Eddie and Dave

By Amy Staats; Directed by Margot Bordelon

Off Broadway, Play
Runs through 2.10.19
Atlantic Theater Company, 330 West 16th Street


by Ken Kaissar on 1.22.19


Eddie and DaveAmy Staats in Eddie and Dave. Photo by Ahron R. Foster.


BOTTOM LINE: A campy telling of the genesis and rise of the band Van Halen.

If you’re a Van Halen fan, and you’ve been dying to see the band’s story told onstage, you won’t want to miss Eddie and Dave. The play is about the ever-evolving and tumultuous relationship between Eddie Van Halen (Amy Staats) and David Lee Roth (Megan Hill). I, for one, am a sucker for the backstage stories of famous artists or works of art. It’s always fun to compare the mundane humanity behind eccentric personalities with the public image that they work so hard to craft. There’s something irresistibly charming about hearing David Lee Roth refer to Eddie Van Halen as Edward. The full name immediately shatters the rock star’s mystique and relegates him to another kid on the block with annoying friends and family who refuse to drink the Kool-Aid that we fans are intoxicated with.

The play is told from the point of view of an MTV VJ (Vanessa Aspillaga) who frames the story as a memory play, evoking and even quoting from The Glass Menagerie. The comparison, however, seems to be something of a joke, as the story couldn’t be more different in tone and style from the Tennessee Williams masterpiece. But the reference lets us know that we shouldn’t take anything we see as gospel. Playwright Amy Staats has fun with her telling of the band’s journey, and she can’t be bothered with accuracy. As a program note cautions us: “The only thing real about this play is the author’s love for a certain band.”

I did a little bit of internet research about Van Halen’s journey, and nothing in the play struck me as terribly outlandish or made up, other than the wink-wink style with which the story is told. If you’re looking for a sincere, emotionally-driven rendition, this is not it. The performances are campy and over-the-top, and the actors are having a wonderful time laughing at the ridiculousness of their subjects as they bring them to life.

Staats stipulates in the script that Dave, Eddie, and Alex Van Halen should be played by women, and Eddie’s wife Valerie Bertinelli (played hilariously by Omer Abbas Salem), should be played by a guy. The use of drag heightens the camp of the show, and reminds us we’re not supposed to get too emotionally involved with the characters. Director Margot Bordelon maintains a sense of Brechtian alienation throughout the piece, which reminds us to laugh, have fun, and not take anything too seriously. Reid Thompson’s extensive set design is a collage exhibit that celebrates the heyday of the Rock era. Atlantic's smaller theatre space feels like a Hard Rock Café, with memorabilia lining the walls that surround the audience.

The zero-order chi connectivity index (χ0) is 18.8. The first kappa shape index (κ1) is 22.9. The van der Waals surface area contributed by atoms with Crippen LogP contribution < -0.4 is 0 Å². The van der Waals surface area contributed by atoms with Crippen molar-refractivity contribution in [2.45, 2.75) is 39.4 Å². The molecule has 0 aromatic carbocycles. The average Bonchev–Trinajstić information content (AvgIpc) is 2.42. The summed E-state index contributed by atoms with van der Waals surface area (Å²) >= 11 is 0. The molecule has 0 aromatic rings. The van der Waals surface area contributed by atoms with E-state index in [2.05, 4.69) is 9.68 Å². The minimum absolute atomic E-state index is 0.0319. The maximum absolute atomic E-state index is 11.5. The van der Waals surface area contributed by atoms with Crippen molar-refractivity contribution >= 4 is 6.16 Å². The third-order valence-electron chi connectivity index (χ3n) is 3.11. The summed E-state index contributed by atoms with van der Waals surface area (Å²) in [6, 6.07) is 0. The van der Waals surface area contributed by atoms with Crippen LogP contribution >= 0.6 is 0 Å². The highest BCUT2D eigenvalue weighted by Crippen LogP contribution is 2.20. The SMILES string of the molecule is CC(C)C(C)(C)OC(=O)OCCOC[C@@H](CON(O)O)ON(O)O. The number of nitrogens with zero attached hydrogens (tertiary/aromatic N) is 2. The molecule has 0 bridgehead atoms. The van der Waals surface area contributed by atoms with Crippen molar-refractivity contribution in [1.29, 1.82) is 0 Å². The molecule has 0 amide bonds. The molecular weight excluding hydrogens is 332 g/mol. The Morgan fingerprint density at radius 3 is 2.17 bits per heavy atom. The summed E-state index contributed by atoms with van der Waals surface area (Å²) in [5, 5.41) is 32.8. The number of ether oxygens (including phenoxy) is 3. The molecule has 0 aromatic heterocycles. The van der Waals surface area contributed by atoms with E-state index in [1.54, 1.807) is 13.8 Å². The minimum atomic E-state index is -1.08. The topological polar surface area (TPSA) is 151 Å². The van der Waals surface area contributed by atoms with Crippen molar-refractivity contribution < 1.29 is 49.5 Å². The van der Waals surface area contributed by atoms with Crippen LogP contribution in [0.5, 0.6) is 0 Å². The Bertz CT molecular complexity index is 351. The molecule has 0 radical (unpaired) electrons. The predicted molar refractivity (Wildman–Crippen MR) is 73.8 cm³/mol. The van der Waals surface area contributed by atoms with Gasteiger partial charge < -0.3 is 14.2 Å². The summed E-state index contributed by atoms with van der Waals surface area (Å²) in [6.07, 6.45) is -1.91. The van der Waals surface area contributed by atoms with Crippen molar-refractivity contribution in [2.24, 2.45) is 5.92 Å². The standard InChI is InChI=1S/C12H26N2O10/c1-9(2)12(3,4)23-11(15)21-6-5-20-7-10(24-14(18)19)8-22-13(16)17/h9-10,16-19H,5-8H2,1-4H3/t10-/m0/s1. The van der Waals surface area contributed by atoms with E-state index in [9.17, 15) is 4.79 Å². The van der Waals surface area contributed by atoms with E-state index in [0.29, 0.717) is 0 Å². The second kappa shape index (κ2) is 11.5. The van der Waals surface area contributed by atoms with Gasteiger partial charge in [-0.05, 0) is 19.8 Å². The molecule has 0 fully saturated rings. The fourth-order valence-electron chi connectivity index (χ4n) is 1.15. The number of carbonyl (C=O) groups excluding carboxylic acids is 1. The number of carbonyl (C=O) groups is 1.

Eddie and Dave is great fun, and fans of Van Halen will appreciate the light-hearted homage being offered here. If you’re not terribly versed in rock trivia, you may enjoy learning a few facts. I never knew that Eddie Van Halen, for example, was the featured guitar soloist in the Michael Jackson classic “Beat It.” But while you’re likely to enjoy the playfulness and comedy, those who prefer sincerity and pathos over camp might leave wanting more. After 95 minutes of laughing at the characters, I found myself at a loss for a larger purpose. The show is like a marijuana high: it’s good for a giggle, but when you come down, what are you left with?

(Eddie and Dave plays at Atlantic Theater Company, 330 West 16th Street, through February 10, 2019. The running time is 95 minutes with no intermission. Performances are Tuesday through Friday at 7:30; Saturdays at 2:30 and 7:30; Sundays at 2:30. Additional performances on Wed 1/30 and Wed 2/6 at 2:30; and on Sunday 1/27 at 7:30. Tickets are $56.60 ($41.50 obstructed view, $66.50 premium) and are available at or by calling 866-811-4111.)

Eddie and Dave is by Amy Staats. Directed by Margot Bordelon. Set Design by Reid Thompson. Costume Design by Montana Levi Blanco.  Lighting Design by Jiyoun Chang. Sound Design by Palmer Hefferan. Additional Music by Michael Thurber. Projection Design by Shawn Boyle. Fight Director is Mike Rossmy. Hair and Wig Design by Cookie Jordan. Stage Manager is Megan Schwarz Dickert.

The cast is Vanessa Aspillaga, Megan Hill, Omer Abbas Salem, Amy Staats, and Adina Verson.